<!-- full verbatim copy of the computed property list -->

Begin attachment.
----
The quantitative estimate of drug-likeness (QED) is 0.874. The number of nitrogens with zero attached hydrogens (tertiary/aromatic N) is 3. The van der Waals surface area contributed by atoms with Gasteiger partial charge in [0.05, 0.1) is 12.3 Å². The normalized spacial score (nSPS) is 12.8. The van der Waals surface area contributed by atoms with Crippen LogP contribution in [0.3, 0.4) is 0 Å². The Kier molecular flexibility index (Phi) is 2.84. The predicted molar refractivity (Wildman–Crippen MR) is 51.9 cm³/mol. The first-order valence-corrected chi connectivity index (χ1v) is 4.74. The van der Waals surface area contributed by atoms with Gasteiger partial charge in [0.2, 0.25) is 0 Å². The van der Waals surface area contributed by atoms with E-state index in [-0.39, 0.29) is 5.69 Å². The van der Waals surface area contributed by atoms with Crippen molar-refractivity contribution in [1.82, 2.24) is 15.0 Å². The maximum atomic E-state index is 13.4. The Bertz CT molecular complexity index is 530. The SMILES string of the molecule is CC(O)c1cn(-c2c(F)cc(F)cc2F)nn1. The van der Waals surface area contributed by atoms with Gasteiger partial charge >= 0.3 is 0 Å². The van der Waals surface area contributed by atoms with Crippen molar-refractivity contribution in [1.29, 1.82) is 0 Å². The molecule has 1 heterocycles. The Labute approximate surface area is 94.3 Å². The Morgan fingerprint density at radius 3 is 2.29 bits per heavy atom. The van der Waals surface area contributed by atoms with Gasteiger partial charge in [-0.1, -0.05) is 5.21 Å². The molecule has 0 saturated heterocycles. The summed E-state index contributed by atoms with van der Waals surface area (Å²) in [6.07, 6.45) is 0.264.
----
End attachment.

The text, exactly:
The quantitative estimate of drug-likeness (QED) is 0.874. The number of nitrogens with zero attached hydrogens (tertiary/aromatic N) is 3. The van der Waals surface area contributed by atoms with Gasteiger partial charge in [0.05, 0.1) is 12.3 Å². The normalized spacial score (nSPS) is 12.8. The van der Waals surface area contributed by atoms with Crippen LogP contribution in [0.3, 0.4) is 0 Å². The Kier molecular flexibility index (Phi) is 2.84. The predicted molar refractivity (Wildman–Crippen MR) is 51.9 cm³/mol. The first-order valence-corrected chi connectivity index (χ1v) is 4.74. The van der Waals surface area contributed by atoms with Gasteiger partial charge in [0.2, 0.25) is 0 Å². The van der Waals surface area contributed by atoms with E-state index in [-0.39, 0.29) is 5.69 Å². The van der Waals surface area contributed by atoms with Crippen molar-refractivity contribution in [1.82, 2.24) is 15.0 Å². The maximum atomic E-state index is 13.4. The Bertz CT molecular complexity index is 530. The SMILES string of the molecule is CC(O)c1cn(-c2c(F)cc(F)cc2F)nn1. The van der Waals surface area contributed by atoms with Gasteiger partial charge >= 0.3 is 0 Å². The van der Waals surface area contributed by atoms with Crippen molar-refractivity contribution in [1.29, 1.82) is 0 Å². The molecule has 1 heterocycles. The Labute approximate surface area is 94.3 Å². The Morgan fingerprint density at radius 3 is 2.29 bits per heavy atom. The van der Waals surface area contributed by atoms with Gasteiger partial charge in [-0.1, -0.05) is 5.21 Å². The molecule has 0 saturated heterocycles. The summed E-state index contributed by atoms with van der Waals surface area (Å²) in [6.07, 6.45) is 0.264.